Bogus Beggars Exposed
Just how honest are those people you see begging on the street for cash?
Despite their bedraggled appearances, some of those poor panhandlers might not be as disabled as they look.
INSIDE EDITION found one wheelchair-bound guy, who pushes himself around the streets of Lexington, Kentucky, looking for handouts all day long. He apparently has a physical and mental disability that forces him to use a wheelchair and also results in slurred speech and clenched hands.
Gary Thompson, the 30-year-old street beggar, rolls up to kind-hearted people asking them in a distinctively slurred speech: “Give me money to get some eat.”
By all appearances, Thompson certainly seems like a sympathetic soul. But appearances can be very deceiving. As it turns out, Thompson’s speech impediment is all an act.
When questioned about his act, Thompson suddenly changed his speech from slurred to normal, “Ma, ma, ba, ba. - I'm just playing. I gotta go y'all. I gotta make some money.”
It was a startling admission. “I’m really good at it, really good," Thompson confessed.
Lexington police say Thompson is a total fraud and combs the streets pulling on the heartstrings of generous pedestrians. Records show he’s been arrested multiple times this year for begging and theft by deception, but was released.
And get this--he says his scheme nets him a six-figure salary. “I clear $100,000 a year doing this,” said Thompson.
The con-artist does have difficulty walking from a childhood accident, but police say he's by no means confined to that wheelchair.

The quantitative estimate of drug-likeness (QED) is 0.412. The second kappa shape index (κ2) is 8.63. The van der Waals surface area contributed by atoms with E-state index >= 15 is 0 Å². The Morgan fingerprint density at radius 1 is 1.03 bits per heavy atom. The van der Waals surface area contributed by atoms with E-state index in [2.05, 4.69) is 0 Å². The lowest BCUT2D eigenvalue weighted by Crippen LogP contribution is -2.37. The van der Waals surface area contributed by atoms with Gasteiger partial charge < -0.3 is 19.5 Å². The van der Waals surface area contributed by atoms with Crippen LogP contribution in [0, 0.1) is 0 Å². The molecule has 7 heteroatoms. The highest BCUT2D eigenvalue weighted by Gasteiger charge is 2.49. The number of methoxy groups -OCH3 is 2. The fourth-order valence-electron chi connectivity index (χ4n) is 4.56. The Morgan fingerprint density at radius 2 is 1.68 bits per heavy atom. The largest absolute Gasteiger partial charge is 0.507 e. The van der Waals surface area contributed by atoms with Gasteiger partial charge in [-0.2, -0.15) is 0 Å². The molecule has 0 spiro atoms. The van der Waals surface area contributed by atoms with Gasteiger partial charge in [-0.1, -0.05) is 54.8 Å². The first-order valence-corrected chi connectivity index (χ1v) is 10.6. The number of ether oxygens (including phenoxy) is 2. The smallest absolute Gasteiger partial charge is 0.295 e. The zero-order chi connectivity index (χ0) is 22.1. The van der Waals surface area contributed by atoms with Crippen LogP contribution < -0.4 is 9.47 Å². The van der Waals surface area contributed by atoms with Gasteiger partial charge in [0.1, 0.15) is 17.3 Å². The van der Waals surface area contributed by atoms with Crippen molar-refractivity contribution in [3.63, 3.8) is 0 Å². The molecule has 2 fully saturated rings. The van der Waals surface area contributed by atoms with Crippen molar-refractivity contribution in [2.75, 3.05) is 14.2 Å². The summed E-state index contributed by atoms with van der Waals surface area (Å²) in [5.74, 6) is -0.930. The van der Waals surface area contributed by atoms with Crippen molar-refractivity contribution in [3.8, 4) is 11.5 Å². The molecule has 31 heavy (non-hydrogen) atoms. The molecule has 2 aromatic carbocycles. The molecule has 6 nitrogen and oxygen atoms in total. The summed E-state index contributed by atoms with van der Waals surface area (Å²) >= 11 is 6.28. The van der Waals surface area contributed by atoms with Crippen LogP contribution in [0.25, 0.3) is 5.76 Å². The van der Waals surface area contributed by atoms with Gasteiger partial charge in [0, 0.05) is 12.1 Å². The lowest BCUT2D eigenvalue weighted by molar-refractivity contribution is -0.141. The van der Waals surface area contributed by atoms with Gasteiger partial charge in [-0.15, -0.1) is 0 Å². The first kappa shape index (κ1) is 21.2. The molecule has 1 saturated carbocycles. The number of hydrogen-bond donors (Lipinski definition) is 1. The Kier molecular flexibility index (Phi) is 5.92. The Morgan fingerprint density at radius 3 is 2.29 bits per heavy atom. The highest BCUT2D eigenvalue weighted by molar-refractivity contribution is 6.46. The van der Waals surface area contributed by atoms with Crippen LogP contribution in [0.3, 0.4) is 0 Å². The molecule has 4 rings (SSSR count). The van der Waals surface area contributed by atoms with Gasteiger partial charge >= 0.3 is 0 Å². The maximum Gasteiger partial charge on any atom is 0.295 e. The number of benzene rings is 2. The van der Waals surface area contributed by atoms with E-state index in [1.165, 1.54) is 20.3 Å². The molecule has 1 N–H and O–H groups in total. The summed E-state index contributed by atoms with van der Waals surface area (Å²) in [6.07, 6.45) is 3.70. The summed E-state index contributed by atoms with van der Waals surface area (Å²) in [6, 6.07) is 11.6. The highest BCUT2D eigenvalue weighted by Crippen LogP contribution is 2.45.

Kristen Pflum of WLEX-TV in Lexington, Kentucky, exposed Thompson’s cruel con.
“It’s all pretend. It’s a fraud and he's making a lot of money doing it,” said Pflum. “I said, ‘You’re busted now. You'll never make money again working for cash in Lexington.' And he said no quote: ‘I'll drop the retard act because people still give money to people in wheelchairs.' "
INSIDE EDITION’s Lisa Guerrero found a similar charade taking place in New York City last year.
Hunched over and using double arm crutches, another lady we saw begging on street corners certainly looked sad and desperate.
We watched her cup fill up with cash donations while she hobbled up and down Manhattan's ritzy Fifth Avenue. But we were suspicious, so we followed her home one evening and found her routine was also all an act.
Once her ‘work’ shift was over, our cameras caught her changing out of her begging clothes and walking perfectly normal without any crutches. The transformation was quite a miracle!
So, how does she do it? When it's time to go to "work", she changes in the back of a van and voila! She's ready for another day of bent over bogus begging.
Guerrero later caught up with this bogus beggar doing her routine on Fifth Avenue.
"We've been watching you the past few days and you don't really need those crutches do you?” asked Guerrero.
But like any good actor, she never broke character.
“Look, the jig is up. Why don’t you walk normally like you did this morning,” said Guerrero. But the bogus beggar hobbled away.
So, whether it’s a guy in a wheelchair or a lady bent over, experts say you should generally avoid panhandlers with sob stories and only give to legitimate charitable organizations.